Anyone who has ever had a roommate will tell you the same thing: though great for saving money, it can also put your friendship to a serious test! We’ve seen perfectly sane people turn into Lifetime movie-worthy crazies because of a bad roommate situation. And it’s no surprise that one of the leading causes of roommate strife is money. Yes, it’s hard to live with other people—and even harder to agree on finances!
Depending on your budget and where you live, living alone may simply not be an option (hello Manhattanites!). So, what can you do to keep the peace?
The Bill Share App
Back when we lived with a roommate, this stuff didn’t exist. Our roommate took charge of organizing the bills, and wrote it all out in a charts on the kitchen counter (thank you roomie!). But today roommates have some high tech options to help them out when it comes splitting the bill! Our friends at LearnVest turned us on to the Bill Share program. Though it may seem a little impersonal to actually automate your shared expenses, we think it’s a fantastic idea. Bill Share takes the interpersonal arguments out of the equation and shows everyone what they owe in simple black and white!
Share & Share Alike?
Financial troubles can arise in ways other than just how the phone bill is split. What about food? Alice may not think anything of helping herself to Kate’s bananas—and Kate might not mind at first either. But the morning when Kate wakes up and finds all her bananas gone, she may start to go, well, a little bananas! It may seem like just an apple here and there, but remember: A little courtesy goes a long way. Our motto: Ask first, and replenish often! A $5 fruit investment now may save a lot of hurt feelings and resentment down the road.
What’s The 411?
Speaking of phone bills, make sure to discuss the ground rules for financial ‘extras’ such as 411 calls, long distance plans, internet, etc. Or maybe your roommate plans on only using her cell phone and won’t want to pay for traditional or cable phone service at all?
What’s on TV?
Aside from the phone, you also need to discuss the television. Decide up front if you’re going stream Hulu onto your own computers, or if someone wants premium cable services and the other does not. Split the bill accordingly. It is a big mistake to assume that just because you are addicted to Weeds, and want to order Showtime, that your roommate will want to pay for it as well. Always keep the lines of communication honest and open. If your roomie finds that she suddenly can’t get enough Nurse Jackie, it’s time for her to face facts and start splitting the entire bill with you.
The Name Game
Remember, once your name is on a bill or a lease, you are responsible for it! That’s why it is a good idea to split up whose name is on each bill. The collections department at the phone company will not want to listen to your sob story of how your roommate left you high and dry. So be aware, if your name is the only name on the bill, you are the one who is ultimately responsible for it!
If both of your names are not on the lease, and your crazy roommate ups and leaves with no notice, your landlord can still require that the rent paid in full! If the lease is in your name only and you are subletting out to another renter, make sure you get two months security deposit from them up front, just in case you need to cover unexpected expenses.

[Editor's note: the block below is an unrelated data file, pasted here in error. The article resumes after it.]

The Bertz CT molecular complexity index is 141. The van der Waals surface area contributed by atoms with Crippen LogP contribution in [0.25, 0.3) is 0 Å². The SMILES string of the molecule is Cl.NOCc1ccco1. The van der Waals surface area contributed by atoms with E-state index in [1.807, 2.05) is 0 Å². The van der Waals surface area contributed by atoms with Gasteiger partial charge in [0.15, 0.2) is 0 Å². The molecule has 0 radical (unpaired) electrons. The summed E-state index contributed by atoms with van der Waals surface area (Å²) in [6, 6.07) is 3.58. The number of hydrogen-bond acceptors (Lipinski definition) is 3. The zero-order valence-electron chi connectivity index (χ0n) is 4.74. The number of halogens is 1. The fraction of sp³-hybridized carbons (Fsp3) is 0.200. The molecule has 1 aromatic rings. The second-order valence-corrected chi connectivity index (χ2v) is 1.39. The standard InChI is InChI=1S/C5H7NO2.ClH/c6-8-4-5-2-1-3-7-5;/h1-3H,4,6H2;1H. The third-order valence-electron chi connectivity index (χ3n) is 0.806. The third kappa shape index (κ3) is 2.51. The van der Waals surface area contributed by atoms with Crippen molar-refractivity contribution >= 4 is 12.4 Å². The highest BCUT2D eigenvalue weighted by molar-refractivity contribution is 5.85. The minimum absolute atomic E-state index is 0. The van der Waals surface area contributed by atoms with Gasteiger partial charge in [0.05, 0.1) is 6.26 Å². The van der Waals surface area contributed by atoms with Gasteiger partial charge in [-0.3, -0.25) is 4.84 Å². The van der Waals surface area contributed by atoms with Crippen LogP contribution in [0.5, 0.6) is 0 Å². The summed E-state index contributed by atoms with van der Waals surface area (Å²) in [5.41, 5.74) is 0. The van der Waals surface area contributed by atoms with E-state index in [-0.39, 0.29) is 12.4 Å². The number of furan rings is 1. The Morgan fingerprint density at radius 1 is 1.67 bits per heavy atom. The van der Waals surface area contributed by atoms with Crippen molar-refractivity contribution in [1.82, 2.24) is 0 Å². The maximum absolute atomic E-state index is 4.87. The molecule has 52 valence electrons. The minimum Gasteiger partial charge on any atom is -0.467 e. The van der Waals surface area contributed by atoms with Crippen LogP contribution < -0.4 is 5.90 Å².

Get All The Dirt
Aside from it being wise to live with someone who shares your idea of cleanliness, there is also the cost of cleaning products or hiring a cleaning person. To start with, you need to be on the same page about whether you are both going to clean yourselves or hire help. Some people automatically assume a maid will be hired and then are shocked when the other person does not want to pay for the expense. If you both agree to clean, make an organized chart and checklist—who cleans the bathroom and when, etc. And you must also discuss the cost of cleaning products! If one person insists on organic eco-friendly products and the other wants to buy all generics at the 99 cent store, you’ll be in for a financial issue!
It will help to live with someone who has a similar salary or perspective on money as you do. Though not always the case, it might not be the best match for someone who is just scraping by to co-habitat with a trust fund friend who thinks nothing of cranking up the A/C all summer long, no matter the price. The truth is, your richer friends will likely have different expectations of what they can and can’t do without. And those differences may be quite different from yours—particularly if their parents foot the bill. Likewise, sometimes those who make less money feel like their wealthier roommates should pay more for things or pick up the tab once and a while. Unspoken expectations are never a healthy situation!
Does your potential roommate have a significant other? Does she have family or friends who visit frequently from out of town? Even if the answer is currently ‘no’, talk about what happens if one of you meets the love of your life. If someone extra ends up basically living at your place, what sort of financial contribution will that person be required to make? There is a financial burden to having an extra person always around—in addition to the privacy factor!
What Money Can’t Buy
At the end of the day, maybe the most important investment you can keep in any roommate situation is to always keep your sense of humor. We all do crazy things once in while, and sometimes a good dose of laughter really pays off!
Tell us in the comments: Share your craziest, silliest, worst, or best roommate stories with us! Have you never had a roommate? Why not?